Colruyt applies nudging techniques to help customers shop more sustainably

Seasonal indications of fresh produce in 14 trial shops

Colruyt wants to make it easier for their customers to consume consciously. That’s why they’re introducing seasonal indications in 14 trial shops starting next year. Research conducted by the Flemish government shows that customers could start shopping more sustainably due to these kinds of behaviour interventions, and shops can realise more sales of these products as a result. For seasonal vegetables, the story is quite complex, according to the researchers. A weak link between the season and products increases the efficiency of the intervention.

Tests were conducted in four Colruyt stores by a cooperation between the Flemish government and the University of Ghent over nine months. With small changes, they tried to encourage customers to buy more sustainably. For example, the middle display of the fresh market showed a new seasonal vegetable each month, with a sign saying: ‘Enjoy the Season.’ “The tests for seasonal vegetables brought forth a complex story. Research shows intervention has no or little effect when the customers strongly link the product to the season (such as pumpkin in autumn). On the other hand, a weaker link with the season, such as cauliflower in August, increases the efficiency of the intervention,” according to the researchers.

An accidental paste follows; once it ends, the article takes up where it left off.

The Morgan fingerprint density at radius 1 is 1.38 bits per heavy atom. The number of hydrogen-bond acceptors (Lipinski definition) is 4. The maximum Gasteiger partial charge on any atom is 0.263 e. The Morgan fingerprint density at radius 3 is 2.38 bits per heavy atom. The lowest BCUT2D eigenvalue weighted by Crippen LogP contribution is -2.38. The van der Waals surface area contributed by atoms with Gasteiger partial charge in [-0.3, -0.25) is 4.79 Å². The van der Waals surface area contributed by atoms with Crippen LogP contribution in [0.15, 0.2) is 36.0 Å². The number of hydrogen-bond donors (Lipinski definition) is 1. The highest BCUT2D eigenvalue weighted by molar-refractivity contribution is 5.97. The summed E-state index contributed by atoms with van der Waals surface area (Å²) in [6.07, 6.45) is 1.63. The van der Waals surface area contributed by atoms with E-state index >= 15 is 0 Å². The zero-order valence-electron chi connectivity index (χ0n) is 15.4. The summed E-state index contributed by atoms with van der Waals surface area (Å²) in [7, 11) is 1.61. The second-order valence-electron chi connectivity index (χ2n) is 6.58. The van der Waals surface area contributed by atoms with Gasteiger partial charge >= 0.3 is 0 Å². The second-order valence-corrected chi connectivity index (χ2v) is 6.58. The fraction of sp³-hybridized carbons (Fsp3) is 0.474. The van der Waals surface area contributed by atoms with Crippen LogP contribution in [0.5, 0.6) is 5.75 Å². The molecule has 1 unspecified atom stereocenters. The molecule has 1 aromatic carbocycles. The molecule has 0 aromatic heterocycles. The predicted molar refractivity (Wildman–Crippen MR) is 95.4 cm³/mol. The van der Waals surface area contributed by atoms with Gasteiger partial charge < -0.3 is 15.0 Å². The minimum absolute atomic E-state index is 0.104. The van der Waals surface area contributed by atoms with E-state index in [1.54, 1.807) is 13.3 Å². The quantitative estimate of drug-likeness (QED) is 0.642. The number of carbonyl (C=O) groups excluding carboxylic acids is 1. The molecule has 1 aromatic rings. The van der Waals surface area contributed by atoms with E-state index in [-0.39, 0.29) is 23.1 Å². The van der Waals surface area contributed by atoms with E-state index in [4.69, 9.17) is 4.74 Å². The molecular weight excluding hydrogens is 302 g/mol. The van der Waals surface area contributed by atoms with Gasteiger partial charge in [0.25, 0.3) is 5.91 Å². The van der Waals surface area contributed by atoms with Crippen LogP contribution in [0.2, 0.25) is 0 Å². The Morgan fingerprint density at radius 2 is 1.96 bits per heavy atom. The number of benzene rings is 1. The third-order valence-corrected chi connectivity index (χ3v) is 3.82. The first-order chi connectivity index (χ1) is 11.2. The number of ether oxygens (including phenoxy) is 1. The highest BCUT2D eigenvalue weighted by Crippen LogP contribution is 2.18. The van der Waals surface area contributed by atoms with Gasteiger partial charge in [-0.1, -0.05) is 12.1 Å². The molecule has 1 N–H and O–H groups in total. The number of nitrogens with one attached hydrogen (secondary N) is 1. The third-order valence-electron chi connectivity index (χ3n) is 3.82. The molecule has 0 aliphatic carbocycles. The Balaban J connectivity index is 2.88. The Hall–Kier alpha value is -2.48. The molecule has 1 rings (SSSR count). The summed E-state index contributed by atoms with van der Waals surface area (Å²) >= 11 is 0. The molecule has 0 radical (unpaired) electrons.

Evolution of sales of cauliflower, chart from the research report (link to Dutch website).

Seasonal fruit and vegetables more visible in shops
“The results of the tests show that small changes can incite customers to shop more sustainably, sometimes a little more, sometimes a lot more. In any case, Colruyt will start with an increased visibility of seasonal fruit and vegetables on the fresh market,” Colruyt says.

The Flemish government will make recommendations to supermarkets and other shops based on the results to help consumers consume more sustainably.

Please click here for the research report (link to Dutch website).

Please click here for more information about the research (link to Dutch website).

Source: Departement Omgeving


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